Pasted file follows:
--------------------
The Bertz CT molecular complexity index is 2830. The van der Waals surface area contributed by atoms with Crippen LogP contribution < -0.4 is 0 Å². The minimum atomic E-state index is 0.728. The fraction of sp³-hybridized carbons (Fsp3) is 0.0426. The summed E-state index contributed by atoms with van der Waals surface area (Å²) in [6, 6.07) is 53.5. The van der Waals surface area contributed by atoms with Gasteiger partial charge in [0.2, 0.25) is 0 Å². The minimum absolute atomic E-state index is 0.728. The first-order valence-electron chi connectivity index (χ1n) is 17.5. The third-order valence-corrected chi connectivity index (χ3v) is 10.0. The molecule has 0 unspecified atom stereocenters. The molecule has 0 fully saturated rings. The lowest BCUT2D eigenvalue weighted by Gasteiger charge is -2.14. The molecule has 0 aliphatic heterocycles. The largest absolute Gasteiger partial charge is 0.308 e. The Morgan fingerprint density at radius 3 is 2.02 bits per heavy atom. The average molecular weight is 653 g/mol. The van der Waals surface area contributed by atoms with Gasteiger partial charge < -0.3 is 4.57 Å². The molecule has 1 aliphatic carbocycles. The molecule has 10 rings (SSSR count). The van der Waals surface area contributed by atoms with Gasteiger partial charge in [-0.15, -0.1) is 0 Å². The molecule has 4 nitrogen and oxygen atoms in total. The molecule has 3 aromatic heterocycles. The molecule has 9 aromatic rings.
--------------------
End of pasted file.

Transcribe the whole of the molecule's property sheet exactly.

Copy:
The Bertz CT molecular complexity index is 2830. The van der Waals surface area contributed by atoms with Crippen LogP contribution < -0.4 is 0 Å². The minimum atomic E-state index is 0.728. The fraction of sp³-hybridized carbons (Fsp3) is 0.0426. The summed E-state index contributed by atoms with van der Waals surface area (Å²) in [6, 6.07) is 53.5. The van der Waals surface area contributed by atoms with Gasteiger partial charge in [0.2, 0.25) is 0 Å². The minimum absolute atomic E-state index is 0.728. The first-order valence-electron chi connectivity index (χ1n) is 17.5. The third-order valence-corrected chi connectivity index (χ3v) is 10.0. The molecule has 0 unspecified atom stereocenters. The molecule has 0 fully saturated rings. The lowest BCUT2D eigenvalue weighted by Gasteiger charge is -2.14. The molecule has 0 aliphatic heterocycles. The largest absolute Gasteiger partial charge is 0.308 e. The Morgan fingerprint density at radius 3 is 2.02 bits per heavy atom. The average molecular weight is 653 g/mol. The van der Waals surface area contributed by atoms with Gasteiger partial charge < -0.3 is 4.57 Å². The molecule has 1 aliphatic carbocycles. The molecule has 10 rings (SSSR count). The van der Waals surface area contributed by atoms with Gasteiger partial charge in [-0.15, -0.1) is 0 Å². The molecule has 4 nitrogen and oxygen atoms in total. The molecule has 3 aromatic heterocycles. The molecule has 9 aromatic rings.